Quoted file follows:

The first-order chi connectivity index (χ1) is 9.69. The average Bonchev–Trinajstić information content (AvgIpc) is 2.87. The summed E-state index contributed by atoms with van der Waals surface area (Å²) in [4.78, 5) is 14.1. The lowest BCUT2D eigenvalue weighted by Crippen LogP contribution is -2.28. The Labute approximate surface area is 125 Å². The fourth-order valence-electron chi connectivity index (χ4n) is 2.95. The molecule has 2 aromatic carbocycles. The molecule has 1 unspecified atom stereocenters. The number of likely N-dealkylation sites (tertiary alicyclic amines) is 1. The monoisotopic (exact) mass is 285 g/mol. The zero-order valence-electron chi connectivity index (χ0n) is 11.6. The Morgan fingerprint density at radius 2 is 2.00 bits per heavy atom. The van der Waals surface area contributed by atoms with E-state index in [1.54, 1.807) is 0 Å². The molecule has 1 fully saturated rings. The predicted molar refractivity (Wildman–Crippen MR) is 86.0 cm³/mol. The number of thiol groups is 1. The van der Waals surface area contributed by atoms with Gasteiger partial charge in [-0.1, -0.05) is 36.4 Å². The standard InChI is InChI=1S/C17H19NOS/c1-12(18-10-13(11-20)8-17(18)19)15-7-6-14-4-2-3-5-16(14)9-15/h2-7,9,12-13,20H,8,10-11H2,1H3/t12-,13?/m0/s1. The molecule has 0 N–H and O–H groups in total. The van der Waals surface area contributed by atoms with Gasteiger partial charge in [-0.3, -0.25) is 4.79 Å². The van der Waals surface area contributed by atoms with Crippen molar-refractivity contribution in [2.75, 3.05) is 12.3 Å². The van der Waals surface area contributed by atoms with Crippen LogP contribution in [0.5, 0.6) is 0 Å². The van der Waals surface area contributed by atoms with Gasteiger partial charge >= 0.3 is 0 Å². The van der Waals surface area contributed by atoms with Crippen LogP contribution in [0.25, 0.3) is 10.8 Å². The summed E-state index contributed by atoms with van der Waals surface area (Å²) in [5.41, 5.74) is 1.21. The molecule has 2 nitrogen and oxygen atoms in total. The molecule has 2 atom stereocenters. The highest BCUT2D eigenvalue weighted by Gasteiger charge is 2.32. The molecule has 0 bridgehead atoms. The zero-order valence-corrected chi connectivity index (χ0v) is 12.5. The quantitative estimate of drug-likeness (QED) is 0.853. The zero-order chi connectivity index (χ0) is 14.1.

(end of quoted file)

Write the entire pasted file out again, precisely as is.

The first-order chi connectivity index (χ1) is 9.69. The average Bonchev–Trinajstić information content (AvgIpc) is 2.87. The summed E-state index contributed by atoms with van der Waals surface area (Å²) in [4.78, 5) is 14.1. The lowest BCUT2D eigenvalue weighted by Crippen LogP contribution is -2.28. The Labute approximate surface area is 125 Å². The fourth-order valence-electron chi connectivity index (χ4n) is 2.95. The molecule has 2 aromatic carbocycles. The molecule has 1 unspecified atom stereocenters. The number of likely N-dealkylation sites (tertiary alicyclic amines) is 1. The monoisotopic (exact) mass is 285 g/mol. The zero-order valence-electron chi connectivity index (χ0n) is 11.6. The Morgan fingerprint density at radius 2 is 2.00 bits per heavy atom. The van der Waals surface area contributed by atoms with E-state index in [1.54, 1.807) is 0 Å². The molecule has 1 fully saturated rings. The predicted molar refractivity (Wildman–Crippen MR) is 86.0 cm³/mol. The number of thiol groups is 1. The van der Waals surface area contributed by atoms with Gasteiger partial charge in [-0.1, -0.05) is 36.4 Å². The standard InChI is InChI=1S/C17H19NOS/c1-12(18-10-13(11-20)8-17(18)19)15-7-6-14-4-2-3-5-16(14)9-15/h2-7,9,12-13,20H,8,10-11H2,1H3/t12-,13?/m0/s1. The molecule has 0 N–H and O–H groups in total. The van der Waals surface area contributed by atoms with Gasteiger partial charge in [-0.3, -0.25) is 4.79 Å². The van der Waals surface area contributed by atoms with Crippen molar-refractivity contribution in [2.75, 3.05) is 12.3 Å². The van der Waals surface area contributed by atoms with Crippen LogP contribution in [0.5, 0.6) is 0 Å². The van der Waals surface area contributed by atoms with Gasteiger partial charge >= 0.3 is 0 Å². The van der Waals surface area contributed by atoms with Crippen LogP contribution in [0.25, 0.3) is 10.8 Å². The summed E-state index contributed by atoms with van der Waals surface area (Å²) in [5.41, 5.74) is 1.21. The molecule has 2 nitrogen and oxygen atoms in total. The molecule has 2 atom stereocenters. The highest BCUT2D eigenvalue weighted by Gasteiger charge is 2.32. The molecule has 0 bridgehead atoms. The zero-order valence-corrected chi connectivity index (χ0v) is 12.5. The quantitative estimate of drug-likeness (QED) is 0.853. The zero-order chi connectivity index (χ0) is 14.1.